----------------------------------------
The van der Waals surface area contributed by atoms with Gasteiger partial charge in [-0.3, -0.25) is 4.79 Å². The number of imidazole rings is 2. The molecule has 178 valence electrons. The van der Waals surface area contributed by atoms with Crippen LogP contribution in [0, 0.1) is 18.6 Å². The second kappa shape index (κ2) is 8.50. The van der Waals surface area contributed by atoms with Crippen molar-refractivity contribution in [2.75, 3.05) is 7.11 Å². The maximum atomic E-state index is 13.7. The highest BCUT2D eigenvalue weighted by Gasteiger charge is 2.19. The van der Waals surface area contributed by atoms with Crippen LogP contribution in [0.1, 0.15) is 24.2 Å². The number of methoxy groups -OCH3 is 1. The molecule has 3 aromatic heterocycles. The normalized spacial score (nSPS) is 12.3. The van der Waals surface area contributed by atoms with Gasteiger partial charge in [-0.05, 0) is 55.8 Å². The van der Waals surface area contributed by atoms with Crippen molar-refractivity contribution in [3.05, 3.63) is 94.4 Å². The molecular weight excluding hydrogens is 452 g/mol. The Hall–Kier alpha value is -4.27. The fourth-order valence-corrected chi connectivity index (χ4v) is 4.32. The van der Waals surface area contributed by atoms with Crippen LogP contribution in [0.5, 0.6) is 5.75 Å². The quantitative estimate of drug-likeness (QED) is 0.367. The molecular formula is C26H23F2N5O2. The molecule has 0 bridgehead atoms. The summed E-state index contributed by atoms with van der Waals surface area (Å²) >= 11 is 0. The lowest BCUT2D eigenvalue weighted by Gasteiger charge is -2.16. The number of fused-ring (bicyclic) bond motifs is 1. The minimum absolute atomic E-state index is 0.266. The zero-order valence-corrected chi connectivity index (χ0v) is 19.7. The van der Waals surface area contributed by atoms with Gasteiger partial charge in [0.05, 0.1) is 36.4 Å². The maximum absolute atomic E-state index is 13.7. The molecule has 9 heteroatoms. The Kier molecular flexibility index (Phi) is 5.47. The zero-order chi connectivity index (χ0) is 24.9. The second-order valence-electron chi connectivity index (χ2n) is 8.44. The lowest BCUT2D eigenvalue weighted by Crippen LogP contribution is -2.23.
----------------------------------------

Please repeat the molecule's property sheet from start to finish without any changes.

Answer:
The van der Waals surface area contributed by atoms with Gasteiger partial charge in [-0.3, -0.25) is 4.79 Å². The number of imidazole rings is 2. The molecule has 178 valence electrons. The van der Waals surface area contributed by atoms with Crippen LogP contribution in [0, 0.1) is 18.6 Å². The second kappa shape index (κ2) is 8.50. The van der Waals surface area contributed by atoms with Crippen molar-refractivity contribution in [2.75, 3.05) is 7.11 Å². The maximum atomic E-state index is 13.7. The highest BCUT2D eigenvalue weighted by Gasteiger charge is 2.19. The van der Waals surface area contributed by atoms with Crippen LogP contribution in [0.1, 0.15) is 24.2 Å². The number of methoxy groups -OCH3 is 1. The molecule has 3 aromatic heterocycles. The normalized spacial score (nSPS) is 12.3. The van der Waals surface area contributed by atoms with Gasteiger partial charge in [-0.05, 0) is 55.8 Å². The van der Waals surface area contributed by atoms with Crippen molar-refractivity contribution in [3.05, 3.63) is 94.4 Å². The molecular weight excluding hydrogens is 452 g/mol. The Hall–Kier alpha value is -4.27. The fourth-order valence-corrected chi connectivity index (χ4v) is 4.32. The van der Waals surface area contributed by atoms with Crippen LogP contribution in [0.5, 0.6) is 5.75 Å². The quantitative estimate of drug-likeness (QED) is 0.367. The molecular formula is C26H23F2N5O2. The molecule has 0 bridgehead atoms. The summed E-state index contributed by atoms with van der Waals surface area (Å²) >= 11 is 0. The lowest BCUT2D eigenvalue weighted by Gasteiger charge is -2.16. The number of fused-ring (bicyclic) bond motifs is 1. The minimum absolute atomic E-state index is 0.266. The zero-order valence-corrected chi connectivity index (χ0v) is 19.7. The van der Waals surface area contributed by atoms with Gasteiger partial charge in [0.05, 0.1) is 36.4 Å². The maximum absolute atomic E-state index is 13.7. The molecule has 9 heteroatoms. The Kier molecular flexibility index (Phi) is 5.47. The zero-order chi connectivity index (χ0) is 24.9. The second-order valence-electron chi connectivity index (χ2n) is 8.44. The lowest BCUT2D eigenvalue weighted by Crippen LogP contribution is -2.23.